Kansas City's schools hit a new low
Entire district loses accreditation Monday; educators wonder how to proceed from here.
KANSAS CITY, MO
When the 32,000 students in the Kansas City school district stride into their classrooms on Monday, the teachers will still be there. So will the desks, books, and blackboards. But something fundamental to the legitimacy of the district's 72 schools will be gone - their official certification.Skip to next paragraph
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In a move virtually unprecedented in American education, the state of Missouri is stripping away the accreditation of all of the city's schools because of poor academic performance. While other states have taken over urban school districts, it is rare for a state to pull an entire system's academic credentials.
The decision, which holds far-reaching consequences for students and teachers alike, follows a two-decade quest by the city to diversify and improve its schools. But observers say that while it may have won some of the battles, it lost the war.
Despite administrators' initial hopes, in the end, the $1.6 billion effort to lure white students to urban schools with elaborate new facilities and theme-oriented programs, such as computer science and French immersion, never succeeded in holding kids from the suburbs. Moreover, observers say, it ignored the needs of those already enrolled, contributing to a decline in student performance.
Now, having flunked tests required by the state to merit accreditation, the district is poised to become a test case for the education-accountability movement nationwide. The question is: When a state does pull a district's credentials, what happens next?
"Most of the [desegregation] court orders did not focus on student achievement," says Robert Bartman, Commissioner of Education for Missouri. "The district was focused on what the court required. They felt immune to any action by the state during those long years of court oversight."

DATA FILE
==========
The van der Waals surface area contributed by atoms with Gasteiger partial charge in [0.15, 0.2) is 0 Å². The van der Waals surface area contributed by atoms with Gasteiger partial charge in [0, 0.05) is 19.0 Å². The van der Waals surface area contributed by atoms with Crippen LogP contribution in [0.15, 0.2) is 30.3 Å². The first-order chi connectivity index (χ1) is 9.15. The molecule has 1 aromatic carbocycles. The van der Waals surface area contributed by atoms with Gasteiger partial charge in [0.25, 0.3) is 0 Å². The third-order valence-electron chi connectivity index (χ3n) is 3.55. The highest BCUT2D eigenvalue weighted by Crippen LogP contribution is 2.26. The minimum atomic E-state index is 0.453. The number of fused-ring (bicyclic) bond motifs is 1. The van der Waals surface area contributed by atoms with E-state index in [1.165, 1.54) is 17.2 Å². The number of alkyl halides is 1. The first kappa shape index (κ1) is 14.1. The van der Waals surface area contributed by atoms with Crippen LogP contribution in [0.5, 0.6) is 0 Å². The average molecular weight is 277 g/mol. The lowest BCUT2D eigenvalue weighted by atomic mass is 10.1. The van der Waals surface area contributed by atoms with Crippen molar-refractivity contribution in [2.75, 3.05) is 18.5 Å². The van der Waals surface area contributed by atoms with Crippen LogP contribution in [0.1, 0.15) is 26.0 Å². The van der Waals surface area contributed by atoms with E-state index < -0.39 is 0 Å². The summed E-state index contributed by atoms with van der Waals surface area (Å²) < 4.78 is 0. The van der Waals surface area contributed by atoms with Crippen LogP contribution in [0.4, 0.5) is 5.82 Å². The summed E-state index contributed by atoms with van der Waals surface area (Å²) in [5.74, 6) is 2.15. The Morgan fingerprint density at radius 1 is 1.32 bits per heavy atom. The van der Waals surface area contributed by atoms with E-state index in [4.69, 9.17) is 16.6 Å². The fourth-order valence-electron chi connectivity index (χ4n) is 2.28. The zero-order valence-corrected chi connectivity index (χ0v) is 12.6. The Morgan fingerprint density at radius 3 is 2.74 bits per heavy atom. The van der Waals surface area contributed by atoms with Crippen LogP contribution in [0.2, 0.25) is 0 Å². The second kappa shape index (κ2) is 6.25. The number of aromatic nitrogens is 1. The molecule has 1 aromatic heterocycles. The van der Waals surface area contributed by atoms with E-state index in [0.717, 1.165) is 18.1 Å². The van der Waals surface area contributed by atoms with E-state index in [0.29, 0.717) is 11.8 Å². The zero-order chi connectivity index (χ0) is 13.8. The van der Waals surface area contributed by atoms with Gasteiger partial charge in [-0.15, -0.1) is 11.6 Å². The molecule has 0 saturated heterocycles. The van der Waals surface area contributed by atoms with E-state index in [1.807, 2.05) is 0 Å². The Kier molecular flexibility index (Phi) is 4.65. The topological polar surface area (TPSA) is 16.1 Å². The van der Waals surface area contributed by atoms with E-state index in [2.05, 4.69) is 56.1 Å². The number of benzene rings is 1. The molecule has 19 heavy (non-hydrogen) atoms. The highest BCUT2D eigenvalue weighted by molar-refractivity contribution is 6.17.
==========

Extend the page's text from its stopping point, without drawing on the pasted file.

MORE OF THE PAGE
That ended abruptly in October, when the state education department issued its de-accreditation ruling and pegged the effective date as May 1. (The following month, a federal court judge dismissed the desegregation case, saying the district, with 82 percent minority students, had made sufficient progress.)
Benjamin Demps, who is the 17th Kansas City school superintendent in 22 years, does not flinch from the state's judgment. "Yes, de-accreditation is warranted," says the longtime government manager, who has been in the position only nine months. "The children failed the test. There are arguments about the way in which the standards are imposed, but I suppose those kind of arguments could go on forever about any test. The fact is, it's a statewide test."
Mr. Demps can be forgiven for feeling besieged. In addition to the state decision on de-accreditation, there are continuing federal court mandates his district must satisfy. He is facing a $22 million shortfall out of an expected $276 million budget next year, and he feels less than all-star support from school families. He notes that nearly three-quarters of the district's students are eligible for free or reduced cost lunches, an indicator of tough economic circumstances at home.
Although Demps is "guardedly optimistic" the district will achieve re-accreditation before the May 2002 deadline set by the state, there is a possibility things could get worse before they get better. While both sides agree student performance reached its nadir last October when the announcement of the decision was first made, there are fears that teachers and students may flee to outlying, fully accredited schools.